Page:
The last time I saw a presentation given on his growing practices, Jim Specht of the University of Nebraska-Lincoln was saying that whatever Cullers was doing had no chance of working. In reality they worked perfectly, except most people did not know what questions to ask.

Cover crops and how to maximize their value was another topic. As more growers value their nutrient scavenging properties, more decide they need to raise their Haney scores, some decide using them offers the best chance of managing their waterhemp seed bank, and they figure out how to manage the timing in a corn/soybean rotation, they will continue to gain in acreage.

In a similar vein, but where the presenters were more inquisitive, and the topic was weeds, they were looking at more holistic approaches and trying to figure out how herbicide use could be integrated into systems where other control steps were used to lower seed banks and emergence.

They are starting to recognize the treadmill that farmers recognize they are on. With zero new herbicides being introduced in recent years the harsh reality is hitting us in the face. There aren’t going to be any new bullets for a while.

Plant diseases were discussed with the newer and somewhat sporadic one in corn being southern rust. It tends to be more of a problem in warmer and wetter seasons.

The spores have to blow in from the south where the inoculum develops.

The presenter was from Arkansas and the disease is much more common in their fields if they have a wetter-than-normal growing season. This season the disease began to show up in July with the heavy infections showing up in August and September. Any fields in the southern half of the state located in a valley or by trees seemed to have many of the light rust-colored lesions appearing on the leaves.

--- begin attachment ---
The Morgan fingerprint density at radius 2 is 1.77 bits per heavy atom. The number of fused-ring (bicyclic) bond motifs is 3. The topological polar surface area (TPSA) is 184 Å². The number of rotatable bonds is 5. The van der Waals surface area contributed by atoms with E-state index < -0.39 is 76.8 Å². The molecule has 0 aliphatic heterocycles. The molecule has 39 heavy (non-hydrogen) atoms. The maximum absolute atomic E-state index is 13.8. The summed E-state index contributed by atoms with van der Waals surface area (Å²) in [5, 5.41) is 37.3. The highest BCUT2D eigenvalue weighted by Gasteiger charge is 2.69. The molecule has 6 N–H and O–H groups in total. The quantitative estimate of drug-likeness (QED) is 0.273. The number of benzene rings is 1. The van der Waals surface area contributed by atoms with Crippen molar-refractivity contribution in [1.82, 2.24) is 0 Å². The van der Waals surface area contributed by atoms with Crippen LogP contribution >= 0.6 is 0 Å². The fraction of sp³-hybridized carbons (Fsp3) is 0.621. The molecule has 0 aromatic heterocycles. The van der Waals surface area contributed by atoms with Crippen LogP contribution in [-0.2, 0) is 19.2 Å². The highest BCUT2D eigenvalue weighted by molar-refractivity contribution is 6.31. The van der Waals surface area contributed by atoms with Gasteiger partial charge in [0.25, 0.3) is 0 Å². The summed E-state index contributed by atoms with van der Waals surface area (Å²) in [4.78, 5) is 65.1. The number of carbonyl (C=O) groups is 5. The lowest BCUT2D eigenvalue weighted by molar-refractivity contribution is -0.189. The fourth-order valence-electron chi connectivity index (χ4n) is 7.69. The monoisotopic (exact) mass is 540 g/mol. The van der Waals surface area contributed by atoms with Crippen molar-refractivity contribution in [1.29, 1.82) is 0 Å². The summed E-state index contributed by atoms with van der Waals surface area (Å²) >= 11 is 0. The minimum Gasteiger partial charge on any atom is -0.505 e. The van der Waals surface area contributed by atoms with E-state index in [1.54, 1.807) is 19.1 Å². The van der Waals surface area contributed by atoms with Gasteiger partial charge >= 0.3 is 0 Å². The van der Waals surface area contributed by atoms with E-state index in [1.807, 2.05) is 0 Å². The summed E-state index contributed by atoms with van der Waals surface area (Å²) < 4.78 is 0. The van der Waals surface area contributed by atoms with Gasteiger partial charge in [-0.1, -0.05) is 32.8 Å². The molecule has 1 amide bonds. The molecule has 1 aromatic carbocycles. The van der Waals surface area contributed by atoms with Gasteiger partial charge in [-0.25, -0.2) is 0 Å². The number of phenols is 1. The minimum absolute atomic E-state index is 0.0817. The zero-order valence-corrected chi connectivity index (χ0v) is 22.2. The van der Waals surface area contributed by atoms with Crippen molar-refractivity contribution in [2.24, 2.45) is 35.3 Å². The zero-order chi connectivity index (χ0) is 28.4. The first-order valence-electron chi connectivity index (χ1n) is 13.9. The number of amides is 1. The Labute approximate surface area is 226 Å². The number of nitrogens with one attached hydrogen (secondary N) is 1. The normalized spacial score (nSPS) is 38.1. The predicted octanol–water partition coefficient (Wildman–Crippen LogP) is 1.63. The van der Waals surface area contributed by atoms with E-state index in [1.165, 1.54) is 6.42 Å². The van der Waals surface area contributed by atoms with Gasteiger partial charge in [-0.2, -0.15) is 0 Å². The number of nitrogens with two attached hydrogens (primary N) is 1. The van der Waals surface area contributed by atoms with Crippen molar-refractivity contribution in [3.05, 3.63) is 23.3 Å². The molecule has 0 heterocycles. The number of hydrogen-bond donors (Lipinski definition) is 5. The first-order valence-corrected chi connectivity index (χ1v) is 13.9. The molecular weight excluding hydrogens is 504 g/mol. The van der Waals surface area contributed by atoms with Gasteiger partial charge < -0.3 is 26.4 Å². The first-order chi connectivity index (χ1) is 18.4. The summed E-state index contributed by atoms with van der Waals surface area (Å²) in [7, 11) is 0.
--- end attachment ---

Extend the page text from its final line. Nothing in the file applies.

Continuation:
It typically arrived late enough that yields were not affected. In worst case scenarios in locations along and south of Interstate 70 the disease can quickly destroy all the green tissue in a field and hurt yields and standability severely.

Seed selection

December through January is typically the time period where corn growers gather as much information as possible in making the majority of their seed decisions.

Based on reports from different DSMs the trend seems to be to seek new and high-yield potential hybrids, but target by field and expected pest pressure in deciding what traits, if any, to purchase.

Still there are growers who hate to leave their security blankets of previous seasons, mostly if they are raising second-year corn.

This is where walking research plots, taking notes and making rankings of like maturity hybrids helps to solidify which families do or don’t have the agronomic characteristics suitable for your farm.


Insect control

The most troubling insect problem to fight on a regular basis in much of the Midwest, if voted on by farmers, would be corn rootworms.

When populations are high, the losses can be 20 to 40 bu. or higher. And based on what we are seeing, they are constantly evolving to defeat the liquid or granular insecticides, rotations, or genetic tinkering that we use to defeat them. In next week’s column I will discuss them and what could be used to help manage them.

In the meanwhile — stay warm.

Bob Streit is an independent crop consultant. He can be reached at (515) 709-0143 or